Jonathan lies slain upon your high places.
I am distressed for you, my brother Jonathan;

greatly beloved were you to me;
your love to me was wonderful,
passing the love of women.

How the mighty have fallen,
and the weapons of war perished!

Psalm

The Psalm talks about faith, hope and trust in the Lord and a call to the tribes of Israel to wait for Him:

Psalm 130

1 Out of the depths have I called to you, O Lord;
Lord, hear my voice;
let your ears consider well the voice of my supplication.

2 If you, Lord, were to note what is done amiss,
O Lord, who could stand?

3 For there is forgiveness with you;
therefore you shall be feared.

4 I wait for the Lord; my soul waits for him;
in his word is my hope.

5 My soul waits for the Lord,
more than watchmen for the morning,
more than watchmen for the morning.

6 O Israel, wait for the Lord,
for with the Lord there is mercy;

7 With him there is plenteous redemption,
and he shall redeem Israel from all their sins.

Epistle

Readings continue from Paul’s letters to the Corinthians.

Paul encourages them to press on with a holy life in Christ through love and charity:

2 Corinthians 8:7-15

As you excel in everything– in faith, in speech, in knowledge, in utmost eagerness, and in our love for you– so we want you to excel also in this generous undertaking.

I do not say this as a command, but I am testing the genuineness of your love against the earnestness of others. For you know the generous act of our Lord Jesus Christ, that though he was rich, yet for your sakes he became poor, so that by his poverty you might become rich. And in this matter I am giving my advice: it is appropriate for you who began last year not only to do something but even to desire to do something– now finish doing it, so that your eagerness may be matched by completing it according to your means. For if the eagerness is there, the gift is acceptable according to what one has– not according to what one does not have. I do not mean that there should be relief for others and pressure on you, but it is a question of a fair balance between your present abundance and their need, so that their abundance may be for your need, in order that there may be a fair balance. As it is written,

The one who had much did not have too much,
and the one who had little did not have too little.”

Gospel

Gospel readings from Mark continue. Here we have the story of Jesus healing Jairus’s daughter and the woman with the 12-year hemorrhage.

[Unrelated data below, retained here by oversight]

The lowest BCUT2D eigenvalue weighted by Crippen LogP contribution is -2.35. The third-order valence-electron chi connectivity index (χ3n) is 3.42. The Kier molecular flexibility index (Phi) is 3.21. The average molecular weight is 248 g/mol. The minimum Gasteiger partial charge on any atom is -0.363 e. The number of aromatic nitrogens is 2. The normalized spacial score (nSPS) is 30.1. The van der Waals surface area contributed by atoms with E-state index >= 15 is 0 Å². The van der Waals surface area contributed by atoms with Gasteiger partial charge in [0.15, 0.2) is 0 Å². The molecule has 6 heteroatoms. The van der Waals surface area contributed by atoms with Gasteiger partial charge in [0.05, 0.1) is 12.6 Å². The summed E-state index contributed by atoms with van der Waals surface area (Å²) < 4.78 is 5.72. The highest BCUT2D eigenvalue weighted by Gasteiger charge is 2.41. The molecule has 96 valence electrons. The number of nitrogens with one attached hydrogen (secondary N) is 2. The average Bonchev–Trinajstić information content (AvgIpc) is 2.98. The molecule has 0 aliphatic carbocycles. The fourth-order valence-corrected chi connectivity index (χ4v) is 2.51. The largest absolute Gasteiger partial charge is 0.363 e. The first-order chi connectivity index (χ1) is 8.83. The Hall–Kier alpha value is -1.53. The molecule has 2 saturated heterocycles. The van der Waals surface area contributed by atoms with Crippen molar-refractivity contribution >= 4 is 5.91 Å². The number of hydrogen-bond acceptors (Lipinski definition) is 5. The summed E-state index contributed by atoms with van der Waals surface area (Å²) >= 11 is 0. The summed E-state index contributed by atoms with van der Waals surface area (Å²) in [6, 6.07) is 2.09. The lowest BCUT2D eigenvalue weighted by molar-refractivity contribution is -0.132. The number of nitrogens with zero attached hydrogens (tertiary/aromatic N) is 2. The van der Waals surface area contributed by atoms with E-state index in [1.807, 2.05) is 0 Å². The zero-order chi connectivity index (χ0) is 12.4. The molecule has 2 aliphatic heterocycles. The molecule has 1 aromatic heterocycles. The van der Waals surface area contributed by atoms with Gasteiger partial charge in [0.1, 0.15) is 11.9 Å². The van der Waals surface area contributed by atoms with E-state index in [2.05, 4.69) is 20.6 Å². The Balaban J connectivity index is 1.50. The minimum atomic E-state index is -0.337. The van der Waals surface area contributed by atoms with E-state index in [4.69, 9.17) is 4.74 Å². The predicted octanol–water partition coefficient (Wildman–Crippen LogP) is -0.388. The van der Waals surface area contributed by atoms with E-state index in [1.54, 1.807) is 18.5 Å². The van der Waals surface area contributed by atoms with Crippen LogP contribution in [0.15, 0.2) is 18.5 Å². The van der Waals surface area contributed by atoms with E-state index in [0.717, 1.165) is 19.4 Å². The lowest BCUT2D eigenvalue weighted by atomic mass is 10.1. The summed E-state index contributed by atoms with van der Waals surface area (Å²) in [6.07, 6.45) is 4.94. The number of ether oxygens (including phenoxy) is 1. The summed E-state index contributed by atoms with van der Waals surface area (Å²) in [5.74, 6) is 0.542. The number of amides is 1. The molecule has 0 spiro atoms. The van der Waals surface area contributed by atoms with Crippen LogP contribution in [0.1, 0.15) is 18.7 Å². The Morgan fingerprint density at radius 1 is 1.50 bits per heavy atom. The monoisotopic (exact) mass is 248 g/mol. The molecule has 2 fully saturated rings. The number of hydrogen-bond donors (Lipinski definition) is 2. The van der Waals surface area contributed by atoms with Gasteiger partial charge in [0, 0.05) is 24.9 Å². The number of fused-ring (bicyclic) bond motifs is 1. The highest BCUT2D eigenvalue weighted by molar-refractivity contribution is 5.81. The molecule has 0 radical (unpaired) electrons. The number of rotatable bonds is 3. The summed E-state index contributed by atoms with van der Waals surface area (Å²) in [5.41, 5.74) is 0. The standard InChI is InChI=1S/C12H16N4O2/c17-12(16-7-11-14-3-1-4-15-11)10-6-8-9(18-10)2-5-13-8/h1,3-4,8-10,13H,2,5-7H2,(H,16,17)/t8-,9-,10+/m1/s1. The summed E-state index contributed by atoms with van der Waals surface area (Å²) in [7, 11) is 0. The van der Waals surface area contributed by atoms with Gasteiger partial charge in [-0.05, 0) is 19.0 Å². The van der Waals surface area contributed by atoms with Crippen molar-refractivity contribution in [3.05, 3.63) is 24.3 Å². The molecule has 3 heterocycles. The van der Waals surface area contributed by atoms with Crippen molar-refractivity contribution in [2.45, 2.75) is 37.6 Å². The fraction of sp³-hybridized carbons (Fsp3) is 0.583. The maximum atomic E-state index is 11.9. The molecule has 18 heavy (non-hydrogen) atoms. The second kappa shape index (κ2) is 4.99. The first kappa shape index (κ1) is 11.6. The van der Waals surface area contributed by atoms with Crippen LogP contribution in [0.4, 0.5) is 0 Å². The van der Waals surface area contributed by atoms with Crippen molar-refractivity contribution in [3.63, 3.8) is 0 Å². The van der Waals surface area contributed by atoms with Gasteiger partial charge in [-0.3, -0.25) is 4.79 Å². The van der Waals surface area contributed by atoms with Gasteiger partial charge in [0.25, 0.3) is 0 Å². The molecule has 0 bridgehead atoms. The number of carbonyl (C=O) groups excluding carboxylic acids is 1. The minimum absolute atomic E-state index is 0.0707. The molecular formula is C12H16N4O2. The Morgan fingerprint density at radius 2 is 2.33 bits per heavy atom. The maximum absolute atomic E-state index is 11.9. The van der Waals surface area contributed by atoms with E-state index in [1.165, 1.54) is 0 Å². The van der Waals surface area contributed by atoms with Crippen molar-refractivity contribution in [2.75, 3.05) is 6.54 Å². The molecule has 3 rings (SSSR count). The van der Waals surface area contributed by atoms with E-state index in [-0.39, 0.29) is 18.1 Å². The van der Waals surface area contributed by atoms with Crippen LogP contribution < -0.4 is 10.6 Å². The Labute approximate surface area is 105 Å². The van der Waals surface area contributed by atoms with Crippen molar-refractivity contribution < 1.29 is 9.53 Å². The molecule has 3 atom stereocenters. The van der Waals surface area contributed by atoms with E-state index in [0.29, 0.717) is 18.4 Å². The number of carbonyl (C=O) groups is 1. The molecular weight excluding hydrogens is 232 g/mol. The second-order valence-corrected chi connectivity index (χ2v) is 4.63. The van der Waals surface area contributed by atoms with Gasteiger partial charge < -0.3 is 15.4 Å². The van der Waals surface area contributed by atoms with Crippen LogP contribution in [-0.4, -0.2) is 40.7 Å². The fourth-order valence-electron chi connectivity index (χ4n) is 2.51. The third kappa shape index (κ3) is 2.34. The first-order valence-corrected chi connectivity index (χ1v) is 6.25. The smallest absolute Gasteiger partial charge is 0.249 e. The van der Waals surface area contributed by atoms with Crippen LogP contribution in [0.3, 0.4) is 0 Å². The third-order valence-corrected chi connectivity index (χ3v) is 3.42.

Mark 5:21-43

When Jesus had crossed again in the boat to the other side, a great crowd gathered around him; and he was by the sea. Then one of the leaders of the synagogue named Jairus came and, when he saw him, fell at his feet and begged him repeatedly, “My little daughter is at the point of death. Come and lay your hands on her, so that she may be made well, and live.” So he went with him.

And a large crowd followed him and pressed in on him. Now there was a woman who had been suffering from hemorrhages for twelve years. She had endured much under many physicians, and had spent all that she had; and she was no better, but rather grew worse. She had heard about Jesus, and came up behind him in the crowd and touched his cloak, for she said, “If I but touch his clothes, I will be made well.” Immediately her hemorrhage stopped; and she felt in her body that she was healed of her disease. Immediately aware that power had gone forth from him, Jesus turned about in the crowd and said, “Who touched my clothes?” And his disciples said to him, “You see the crowd pressing in on you; how can you say, ‘Who touched me?’” He looked all around to see who had done it. But the woman, knowing what had happened to her, came in fear and trembling, fell down before him, and told him the whole truth. He said to her, “Daughter, your faith has made you well; go in peace, and be healed of your disease.”

While he was still speaking, some people came from the leader’s house to say, “Your daughter is dead. Why trouble the teacher any further?” But overhearing what they said, Jesus said to the leader of the synagogue, “Do not fear, only believe.” He allowed no one to follow him except Peter, James, and John, the brother of James. When they came to the house of the leader of the synagogue, he saw a commotion, people weeping and wailing loudly. When he had entered, he said to them, “Why do you make a commotion and weep? The child is not dead but sleeping.” And they laughed at him. Then he put them all outside, and took the child’s father and mother and those who were with him, and went in where the child was. He took her by the hand and said to her, “Talitha cum,” which means, “Little girl, get up!” And immediately the girl got up and began to walk about (she was twelve years of age). At this they were overcome with amazement. He strictly ordered them that no one should know this, and told them to give her something to eat.

For those wondering about the different layout, the Lectionary pages from the Vanderbilt Divinity Library — my usual source — were offline while I was putting these readings together.